The Consumer Council is strongly opposed to preserving scale fees for conveyancing.

23 June 1997
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The Consumer Council is strongly opposed to preserving scale fees for conveyancing.

The Council points out that the seemingly large reductions in the proposed scale fees for conveyancing clearly demonstrates the arbitrary nature of this pricing process as well as the wide leverage for reduced charges.

The Council is aware of reports in the press that scale fees for conveyancing have been circumvented by the practice of not charging for all transactions associated with a purchase. This practice provides further argument that prices should best be decided by market forces.

In fact, many legal services are not subject to the imposition of scale fees, begging the obvious question of why they should be applied to conveyancing service.

The Law Society's proposal to delete Section 56 of the Legal Practitioners Ordinance (which currently allows a solicitor and a client to make an agreement as to the remuneration of a transaction of non-contentious business) is a retrograde step in fair competition.

The Council is also concerned that once the pressure for reforms on conveyancing charges has dissipated, the consumer interests will be in jeopardy in the long run. Failure to change this pricing mechanism of pegging fees to property price could allow conveyancing fees to reach an unreasonably high level again.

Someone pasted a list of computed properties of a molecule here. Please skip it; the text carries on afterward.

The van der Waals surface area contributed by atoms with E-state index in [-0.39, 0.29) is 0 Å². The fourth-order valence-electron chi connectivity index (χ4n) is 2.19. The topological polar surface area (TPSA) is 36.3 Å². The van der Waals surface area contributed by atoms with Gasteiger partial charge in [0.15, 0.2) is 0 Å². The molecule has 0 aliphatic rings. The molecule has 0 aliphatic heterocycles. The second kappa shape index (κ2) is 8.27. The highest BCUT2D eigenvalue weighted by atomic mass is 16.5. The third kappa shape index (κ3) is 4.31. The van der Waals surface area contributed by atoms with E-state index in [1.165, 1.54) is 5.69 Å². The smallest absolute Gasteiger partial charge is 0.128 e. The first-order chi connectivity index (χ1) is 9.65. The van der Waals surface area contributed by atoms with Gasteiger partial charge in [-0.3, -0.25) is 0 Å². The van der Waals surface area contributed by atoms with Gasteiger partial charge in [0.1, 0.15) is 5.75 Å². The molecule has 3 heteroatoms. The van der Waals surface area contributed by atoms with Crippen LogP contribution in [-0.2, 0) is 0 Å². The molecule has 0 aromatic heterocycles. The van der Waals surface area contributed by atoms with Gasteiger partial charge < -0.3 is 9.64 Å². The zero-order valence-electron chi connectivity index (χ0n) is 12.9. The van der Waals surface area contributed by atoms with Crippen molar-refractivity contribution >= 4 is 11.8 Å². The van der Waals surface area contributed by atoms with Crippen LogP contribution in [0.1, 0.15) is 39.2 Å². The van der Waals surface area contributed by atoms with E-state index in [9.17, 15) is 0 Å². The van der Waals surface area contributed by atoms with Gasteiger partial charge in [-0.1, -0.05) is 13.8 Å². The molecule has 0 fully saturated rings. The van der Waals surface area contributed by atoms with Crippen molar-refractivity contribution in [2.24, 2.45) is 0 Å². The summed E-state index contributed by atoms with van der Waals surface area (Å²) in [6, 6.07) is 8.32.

Further, the Council is not convinced of the argument that the abolition of scale fees could jeopardise the quality of legal service. No similar scale fees exist for other professions such as medical practitioners and accountants. The Council believes that quality of legal services should be addressed directly by professional bodies rather than indirectly through setting mandatory minimum fees.

Separately, the Consumer Council supports the Government proposal to invalidate contractual provisions requiring purchasers to pay seller's legal costs if the parties are represented separately. It is difficult for purchasers, who have little bargaining power, to refute the unreasonable request. As a matter of principle, each party to the contract should pay its own share of costs.